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Community and Q&A

Radiant barrier for a temperate climate?

Db Goldstein | Posted in Energy Efficiency and Durability on

I live in the S.F. Bay area, Oakland to be exact. I am having a new roof put on and am deciding on whether to use radiant barriers or not.

I have read the articles and the comments about radiant barreirs and they are a bit too technical for me. I know the price savings is not worth it, I don’t have AC and rarely use heat, although that will likely change as I age. I am most concerned about keeping my house comfortable during heat spells of 78+ degrees which, what with global warming, will likely occur more often.

I have a huge, very high attic – could easily be built out- and currently have R-30 fiberglass insulation batts on the attic floor. I now have no vents but the last owner put in a skylight which I have been opening during the hot months, but will have probably 6 vents with the new roof. I do not have double-pane windows and don’t anticipate putting them in for several years and have uninsulated walls (1910 home). Floor insulated by having a unit below me.

So questions:
1) will radiant barrier OSB keep my home cooler during sunny days?

2) currently when it is a hot day my home stays/is warmer when it is cools down at night. Hopefully getting attic vents will help cool the house faster but will having radiant barriers keep the house heat (ie from windows, walls) in and prevent the house from cooling as quickly?

3) Am I correct in NOT anticipating that radiant barriers would keep my house heat in/ warmer in winter when the inside is warmer than the outside air temp?

Thank you!

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Replies

  1. GBA Editor
    Martin Holladay | | #1

    D.B.,
    When you write, "I am having a new roof put on," I assume that you are talking about roofing (for example, asphalt shingles), not roof sheathing (for example, plywood or OSB). Or have you been told that it is necessary to replace the OSB sheathing because it is rotten?

    To cut to the chase: retrofitting a radiant barrier in your attic will never make sense from a cost-effectiveness standpoint. If you want to improve the performance or comfort of your house, there are many things you could do that make more sense than installing a radiant barrier. (The situation would be different if you were building a new house, or if you were forced to replace all of the roof sheathing on your house because it is rotten -- since radiant-barrier roof sheathing only costs a little bit more than ordinary sheathing.)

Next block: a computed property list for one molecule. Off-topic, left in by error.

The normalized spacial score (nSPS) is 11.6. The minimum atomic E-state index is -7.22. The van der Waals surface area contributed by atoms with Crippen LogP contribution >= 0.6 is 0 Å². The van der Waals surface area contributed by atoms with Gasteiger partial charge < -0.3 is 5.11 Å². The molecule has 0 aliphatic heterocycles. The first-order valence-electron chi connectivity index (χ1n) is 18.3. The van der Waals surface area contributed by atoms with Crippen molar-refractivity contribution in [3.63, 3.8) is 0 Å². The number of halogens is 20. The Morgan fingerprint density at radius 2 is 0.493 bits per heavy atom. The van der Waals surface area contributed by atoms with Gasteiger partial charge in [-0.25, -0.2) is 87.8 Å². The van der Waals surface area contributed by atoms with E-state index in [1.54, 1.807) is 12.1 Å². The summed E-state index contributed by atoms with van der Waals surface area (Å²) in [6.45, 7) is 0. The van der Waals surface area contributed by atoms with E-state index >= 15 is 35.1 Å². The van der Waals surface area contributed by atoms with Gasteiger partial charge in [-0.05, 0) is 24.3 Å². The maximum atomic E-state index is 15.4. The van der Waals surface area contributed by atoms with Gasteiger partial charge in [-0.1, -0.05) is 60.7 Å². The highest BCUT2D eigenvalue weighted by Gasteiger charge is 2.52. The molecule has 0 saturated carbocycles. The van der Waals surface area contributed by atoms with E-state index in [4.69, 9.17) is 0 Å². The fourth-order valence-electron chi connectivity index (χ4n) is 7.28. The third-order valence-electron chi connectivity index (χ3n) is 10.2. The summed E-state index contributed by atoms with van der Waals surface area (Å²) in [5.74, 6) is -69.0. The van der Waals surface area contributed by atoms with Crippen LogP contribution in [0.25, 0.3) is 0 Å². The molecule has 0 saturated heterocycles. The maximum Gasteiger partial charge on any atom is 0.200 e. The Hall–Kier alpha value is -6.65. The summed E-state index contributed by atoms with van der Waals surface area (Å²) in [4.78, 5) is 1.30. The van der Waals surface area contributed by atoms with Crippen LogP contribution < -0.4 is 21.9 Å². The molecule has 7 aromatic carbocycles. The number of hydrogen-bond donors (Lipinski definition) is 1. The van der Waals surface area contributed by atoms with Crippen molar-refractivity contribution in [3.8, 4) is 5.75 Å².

To answer your specific questions:

    Q. "Will radiant barrier OSB keep my home cooler during sunny days?"

    A. It will keep your attic a little bit cooler. It won't make a significant difference to your indoor temperatures, however.

    Q. "Currently when it is a hot day my home stays/is warmer when it is cools down at night. Hopefully getting attic vents will help cool the house faster but will having radiant barriers keep the house heat (i.e. from windows, walls) in and prevent the house from cooling as quickly?"

    A. A radiant barrier will reduce heat build-up in your attic on sunny days, and will also (to a limited extent) slow down the rate at which a hot attic cools during the night.

    Q. "Am I correct in NOT anticipating that radiant barriers would keep my house heat in/ warmer in winter when the inside is warmer than the outside air temperature?"

    A. A radiant barrier is not a very effective way to improve the performance of your house during the winter.

    Here's the bottom line: radiant barrier roof sheathing changes the temperature in your attic. But you don't live in the attic, and you have insulation on your attic floor. If you want your house to be more comfortable, the most important things you can do are (a) perform air sealing work on your attic floor, and (b) install more insulation on your attic floor.

  2. Expert Member
    Dana Dorsett | | #2

    In a SF climate "cool roof" shingles will have impact on attic temperatures than 1- low-E facer on a the roof decking. Title 24 demands a maximum solar reflective index for your roof pitch and CA climate zone, and while radiant barriers or higher-R levels are allowed as alternative approaches, high SRI roofing is usually more cost-effective.

    In Oakland a higher-than code cool-roof and higher than code attic R would be the better bet.

    Both cool roofs & radiant barriers will modestly INCREASE your heating energy use, since you are getting less solar gain benefit through the attic. But the effect is fairly modest. Still using the radiant barrier money on air sealing and higher R is by far the better investment from an energy use point of view. But since cool roof shingles are low/no cost, the benefit during the cooling season is greater than the lower-heat gain benefit the rest of the year in your climate.

    Attic vents are not about cooling the house- the are about purging moisture. If you don't have moisture issues in your attic, adding more venting to the attic only increases your whole-house infiltration rate.

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